Home  »  Volume VIII: English THE AGE OF DRYDEN  »  § 19. Hobbes and the Advent of a New Era

The Cambridge History of English and American Literature in 18 Volumes (1907–21).
Volume VIII. The Age of Dryden.

XIII. Legal Literature

§ 19. Hobbes and the Advent of a New Era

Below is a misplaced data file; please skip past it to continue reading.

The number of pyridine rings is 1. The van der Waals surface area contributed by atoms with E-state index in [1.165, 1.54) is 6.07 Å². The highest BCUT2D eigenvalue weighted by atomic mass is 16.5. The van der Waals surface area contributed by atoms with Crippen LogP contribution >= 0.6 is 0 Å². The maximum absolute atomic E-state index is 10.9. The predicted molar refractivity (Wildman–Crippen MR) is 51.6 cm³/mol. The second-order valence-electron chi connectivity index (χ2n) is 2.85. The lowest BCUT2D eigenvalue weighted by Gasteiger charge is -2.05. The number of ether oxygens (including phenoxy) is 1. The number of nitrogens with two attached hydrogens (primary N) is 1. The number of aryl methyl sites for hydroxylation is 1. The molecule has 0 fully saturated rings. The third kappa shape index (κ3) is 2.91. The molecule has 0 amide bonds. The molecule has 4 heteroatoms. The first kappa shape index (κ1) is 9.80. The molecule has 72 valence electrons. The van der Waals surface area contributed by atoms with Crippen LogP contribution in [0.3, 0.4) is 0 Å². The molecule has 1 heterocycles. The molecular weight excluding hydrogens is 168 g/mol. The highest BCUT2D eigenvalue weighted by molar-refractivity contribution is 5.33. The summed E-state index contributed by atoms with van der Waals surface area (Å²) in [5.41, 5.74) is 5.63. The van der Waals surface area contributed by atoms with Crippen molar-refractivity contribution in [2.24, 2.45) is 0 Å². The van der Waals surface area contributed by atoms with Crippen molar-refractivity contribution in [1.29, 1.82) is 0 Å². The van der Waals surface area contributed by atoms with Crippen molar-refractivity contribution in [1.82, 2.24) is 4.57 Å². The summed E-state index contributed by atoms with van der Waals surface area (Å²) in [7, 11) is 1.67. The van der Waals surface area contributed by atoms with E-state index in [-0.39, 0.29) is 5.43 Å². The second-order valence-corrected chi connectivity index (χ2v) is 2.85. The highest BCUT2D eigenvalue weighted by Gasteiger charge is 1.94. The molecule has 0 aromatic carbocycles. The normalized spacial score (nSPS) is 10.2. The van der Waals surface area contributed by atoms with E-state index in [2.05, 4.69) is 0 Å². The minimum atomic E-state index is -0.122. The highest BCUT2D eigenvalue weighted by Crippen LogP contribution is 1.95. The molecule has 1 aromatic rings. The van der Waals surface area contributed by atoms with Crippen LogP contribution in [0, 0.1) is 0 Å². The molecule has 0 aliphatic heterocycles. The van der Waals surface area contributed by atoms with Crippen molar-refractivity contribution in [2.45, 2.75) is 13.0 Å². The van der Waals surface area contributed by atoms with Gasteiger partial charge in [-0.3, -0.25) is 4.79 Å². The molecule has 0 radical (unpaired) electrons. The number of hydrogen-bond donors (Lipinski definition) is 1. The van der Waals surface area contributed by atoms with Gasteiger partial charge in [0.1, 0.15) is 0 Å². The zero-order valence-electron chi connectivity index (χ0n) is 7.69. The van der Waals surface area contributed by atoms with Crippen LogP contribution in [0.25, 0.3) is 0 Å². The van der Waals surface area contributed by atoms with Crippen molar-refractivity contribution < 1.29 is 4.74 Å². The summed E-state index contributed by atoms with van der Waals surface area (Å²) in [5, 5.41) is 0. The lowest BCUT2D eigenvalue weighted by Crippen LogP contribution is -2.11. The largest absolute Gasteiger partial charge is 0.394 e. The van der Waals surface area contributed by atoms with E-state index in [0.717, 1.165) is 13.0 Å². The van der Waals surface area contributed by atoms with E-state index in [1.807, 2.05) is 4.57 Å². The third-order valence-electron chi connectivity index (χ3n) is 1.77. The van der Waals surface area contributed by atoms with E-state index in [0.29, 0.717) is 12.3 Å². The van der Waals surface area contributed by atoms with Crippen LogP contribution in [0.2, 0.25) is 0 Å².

A much more formidable critic, however, both of Coke and of the laws of England, was Thomas Hobbes. “Truly,” he said, “I never read weaker reasoning in any author on the law of England than in Sir Edward Coke’s Institutes.” In his Dialogue between a Philosopher and a Student of the Common Laws (published posthumously in 1681) he assails with vigorous dialectic the fundamental legal and political principles inherent in the works of Coke and the other opponents of the Stewart autocracy. But the mention of Hobbes confronts us with a new age, and warns us that we have reached our time limit. Though an Elizabethan by birth, he is in outlook very modern. As a writer on law, indeed, he has not even yet come by his own. His ideas, couched in severe and exact terminology, have not, it is true, directly reached the popular mind. But, indirectly, through the works of other men, they have made their sovereign entry, and they hold a commanding place in present day legal theory. They ushered in the era of Blackstone, Bentham and Austin.